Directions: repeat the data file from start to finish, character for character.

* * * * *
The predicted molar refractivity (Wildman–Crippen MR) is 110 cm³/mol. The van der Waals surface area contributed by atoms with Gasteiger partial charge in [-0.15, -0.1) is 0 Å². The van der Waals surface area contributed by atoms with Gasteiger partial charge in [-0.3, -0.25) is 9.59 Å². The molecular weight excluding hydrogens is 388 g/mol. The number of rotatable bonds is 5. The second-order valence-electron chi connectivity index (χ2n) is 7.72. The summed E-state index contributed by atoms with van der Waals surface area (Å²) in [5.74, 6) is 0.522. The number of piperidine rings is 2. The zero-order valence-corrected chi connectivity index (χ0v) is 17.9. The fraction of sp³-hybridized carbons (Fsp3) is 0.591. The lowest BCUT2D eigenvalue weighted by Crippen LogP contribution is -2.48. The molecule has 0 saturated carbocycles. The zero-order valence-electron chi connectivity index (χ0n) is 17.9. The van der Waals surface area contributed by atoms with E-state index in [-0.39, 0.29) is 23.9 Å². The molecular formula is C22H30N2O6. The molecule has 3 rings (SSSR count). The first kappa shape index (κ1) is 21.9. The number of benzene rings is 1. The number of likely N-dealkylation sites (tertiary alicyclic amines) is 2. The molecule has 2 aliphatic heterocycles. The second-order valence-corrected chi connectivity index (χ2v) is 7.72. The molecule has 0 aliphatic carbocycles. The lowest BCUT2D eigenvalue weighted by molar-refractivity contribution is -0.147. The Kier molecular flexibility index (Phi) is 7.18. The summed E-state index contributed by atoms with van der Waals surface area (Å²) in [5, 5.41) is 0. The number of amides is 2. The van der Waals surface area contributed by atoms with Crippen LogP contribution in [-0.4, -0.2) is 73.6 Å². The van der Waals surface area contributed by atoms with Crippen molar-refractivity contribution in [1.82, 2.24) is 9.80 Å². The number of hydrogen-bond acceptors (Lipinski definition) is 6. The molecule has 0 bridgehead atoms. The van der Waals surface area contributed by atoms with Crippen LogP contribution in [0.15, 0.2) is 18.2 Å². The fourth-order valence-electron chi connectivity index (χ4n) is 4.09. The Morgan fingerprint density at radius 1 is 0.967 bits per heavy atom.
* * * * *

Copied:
The predicted molar refractivity (Wildman–Crippen MR) is 110 cm³/mol. The van der Waals surface area contributed by atoms with Gasteiger partial charge in [-0.15, -0.1) is 0 Å². The van der Waals surface area contributed by atoms with Gasteiger partial charge in [-0.3, -0.25) is 9.59 Å². The molecular weight excluding hydrogens is 388 g/mol. The number of rotatable bonds is 5. The second-order valence-electron chi connectivity index (χ2n) is 7.72. The summed E-state index contributed by atoms with van der Waals surface area (Å²) in [5.74, 6) is 0.522. The number of piperidine rings is 2. The zero-order valence-corrected chi connectivity index (χ0v) is 17.9. The fraction of sp³-hybridized carbons (Fsp3) is 0.591. The lowest BCUT2D eigenvalue weighted by Crippen LogP contribution is -2.48. The molecule has 0 saturated carbocycles. The zero-order valence-electron chi connectivity index (χ0n) is 17.9. The van der Waals surface area contributed by atoms with E-state index in [-0.39, 0.29) is 23.9 Å². The molecular formula is C22H30N2O6. The molecule has 3 rings (SSSR count). The first kappa shape index (κ1) is 21.9. The number of benzene rings is 1. The number of likely N-dealkylation sites (tertiary alicyclic amines) is 2. The molecule has 2 aliphatic heterocycles. The second-order valence-corrected chi connectivity index (χ2v) is 7.72. The molecule has 0 aliphatic carbocycles. The lowest BCUT2D eigenvalue weighted by molar-refractivity contribution is -0.147. The Kier molecular flexibility index (Phi) is 7.18. The summed E-state index contributed by atoms with van der Waals surface area (Å²) in [5, 5.41) is 0. The number of amides is 2. The van der Waals surface area contributed by atoms with Crippen LogP contribution in [-0.4, -0.2) is 73.6 Å². The van der Waals surface area contributed by atoms with Crippen molar-refractivity contribution in [1.82, 2.24) is 9.80 Å². The number of hydrogen-bond acceptors (Lipinski definition) is 6. The molecule has 0 bridgehead atoms. The van der Waals surface area contributed by atoms with Crippen LogP contribution in [0.15, 0.2) is 18.2 Å². The fourth-order valence-electron chi connectivity index (χ4n) is 4.09. The Morgan fingerprint density at radius 1 is 0.967 bits per heavy atom.